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24th September 2012


Manchester’s greener than you think, so why not enjoy one of it’s parks?

People say Manchester is all rain and no sun, rubbish. Sometimes there is a whole week of unbroken sunshine. Should you be lucky enough to witness such a time, the abundance of parks that cover the city are a great place to take it all in.

Platt Fields: one of the biggest and perhaps best known parks is Platt Fields. Its close vicinity to University of Manchester and MMU halls of residence makes itan obvious attraction to students. As well as being a great place for runners, there is plenty of space to relax with friends, kick a ball around – or weather permitting – have a barbeque. The park includes a couple of basketball and tennis courts, a (private) BMX track, a well-equipped skatepark, and a large boating lake open in the summer. It also plays host to the annual June music-festival Parklife and an impressive fireworks display on Guy Fawkes Night.

Ladybarn Park
: more of a hidden gem, Ladybarn Park is nestled between residential streets popular with 2nd and 3rd year students. Accessible off Ladybarn Road, a few hundred metres down from popular fish & chip shop The Battered Cod, Ladybarn Park is quieter and much smaller than nearby Platt Fields. This means the three basketball hoops and two tennis courts are often free. It’s also popular with Slackliners (where you tie a rope between two trees and bounce around on it) and Frisbee-ers, and is generally a perfect place to escape from the bustle of city life.

Whitworth Park: slap bang in the middle of the main student commuter route Oxford Road, Whitworth Park is a welcome break between the chaos of the Curry Mile and the main UofM and MMU campuses. The majority of the park is covered with large trees, so offers plenty of shade on a sunny day. The nearby universities on Oxford Road and UofM’s Victoria Campus and Whitworth Park Halls of Residence make it popular with students. The park gets its name from the famous 19th century engineer, entrepreneur, inventor and philanthropist Sir Joseph Whitworth. A statue commemorating him stands in the park and can often been seen with a traffic cone on his head or defiled in some other way.

Heaton Park
: approximately 600 acres, Heaton Park is not only the biggest park in Manchester, but also one of the largest urban parks in Europe. It made headlines this summer as it hosted the Stones Roses reunion concert. Naturally, it is a great place to go when the sun is out and perfect for a game of football and even has a public golf course. However, Heaton is not the most easily accessible of Manchester’s parks being about a 30-minute bike ride from Salford Uni. So its location and family appeal mean Heaton Park is not the most popular student park. Nevertheless, on a sunny day, if you don’t mind lots of dogs, it makes for a good day trip.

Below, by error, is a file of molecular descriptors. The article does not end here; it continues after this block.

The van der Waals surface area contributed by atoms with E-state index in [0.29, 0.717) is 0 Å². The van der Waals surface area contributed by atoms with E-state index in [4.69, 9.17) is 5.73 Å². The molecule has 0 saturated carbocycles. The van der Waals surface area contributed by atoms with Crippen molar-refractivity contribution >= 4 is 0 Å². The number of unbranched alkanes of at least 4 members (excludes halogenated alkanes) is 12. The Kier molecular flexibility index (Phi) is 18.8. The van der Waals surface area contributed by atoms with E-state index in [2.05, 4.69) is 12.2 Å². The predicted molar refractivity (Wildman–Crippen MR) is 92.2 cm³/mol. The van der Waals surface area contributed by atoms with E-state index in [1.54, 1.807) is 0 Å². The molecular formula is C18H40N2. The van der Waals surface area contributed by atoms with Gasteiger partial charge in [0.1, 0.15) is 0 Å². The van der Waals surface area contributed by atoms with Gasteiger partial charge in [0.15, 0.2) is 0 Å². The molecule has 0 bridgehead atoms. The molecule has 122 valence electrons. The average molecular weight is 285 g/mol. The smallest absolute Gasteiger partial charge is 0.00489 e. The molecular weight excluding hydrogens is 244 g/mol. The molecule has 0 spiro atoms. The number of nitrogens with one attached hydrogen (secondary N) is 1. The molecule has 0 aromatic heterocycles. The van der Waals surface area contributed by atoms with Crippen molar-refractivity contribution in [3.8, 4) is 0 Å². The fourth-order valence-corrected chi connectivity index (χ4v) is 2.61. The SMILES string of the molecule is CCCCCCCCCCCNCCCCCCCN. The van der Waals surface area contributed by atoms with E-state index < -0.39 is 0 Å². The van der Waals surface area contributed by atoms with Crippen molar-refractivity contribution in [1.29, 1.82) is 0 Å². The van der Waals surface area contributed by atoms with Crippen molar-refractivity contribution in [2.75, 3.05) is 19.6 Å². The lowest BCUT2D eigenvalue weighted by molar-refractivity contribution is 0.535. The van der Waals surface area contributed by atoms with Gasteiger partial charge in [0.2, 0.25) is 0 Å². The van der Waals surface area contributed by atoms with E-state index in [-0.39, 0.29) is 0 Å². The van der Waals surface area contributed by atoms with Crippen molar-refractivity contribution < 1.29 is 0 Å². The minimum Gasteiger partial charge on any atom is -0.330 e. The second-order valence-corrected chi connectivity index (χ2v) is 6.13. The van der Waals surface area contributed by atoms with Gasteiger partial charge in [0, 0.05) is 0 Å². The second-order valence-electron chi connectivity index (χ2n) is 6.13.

Peel Park: adjacent to the University of Salford, Peel Park is a stone throw south of Castle Irwell Student Village. Despite its central location, enter Peel Park and you won’t feel as if you’re in a city environment – bordered by Salford University and the River Irwell and with the sound of the nearby dual carriageway muted, it makes for a beautiful park come summer or winter. Opened in 1846, as one of the first public parks in Manchester it now includes the David Lewis Sports Ground. Together, the two offer numerous football pitches and vast open areas for relaxing with friends and perhaps some casual sports (whatever they may be).

Queen’s Park: located a short walk north of University of Bolton’s Deane Campus is Queen’s Park. Spotted with trees and a picturesque pond it’s the nearest respite from the urban setting of Bolton University. Although relatively small, there is plenty of space for a kick around, to chat with friends, or to just sit back relax and read a book on a sunny day.

Leverhulme Park: To the east of Bolton proper, a short bus ride away from the Uni is Leverhulme Park, the largest area of public parkland in the Bolton area. With its vast open spaces and river running through it, Leverhulme is a stunning park with plenty of space for whatever you feel like doing, whether you fancy a bit of footy, ultimate Frisbee or some extreme kite flying. The park is also home to a number of unique leisure facilities, including a cycling-track and running track; and hosts many of the local annual fairs and festivals, such as the Leverhulme Park fireworks display and funfair on November 4.

These are just a sample of the multitude of public parks in Greater Manchester and just a few of the places you can relax and spend your time while at university in Manchester.

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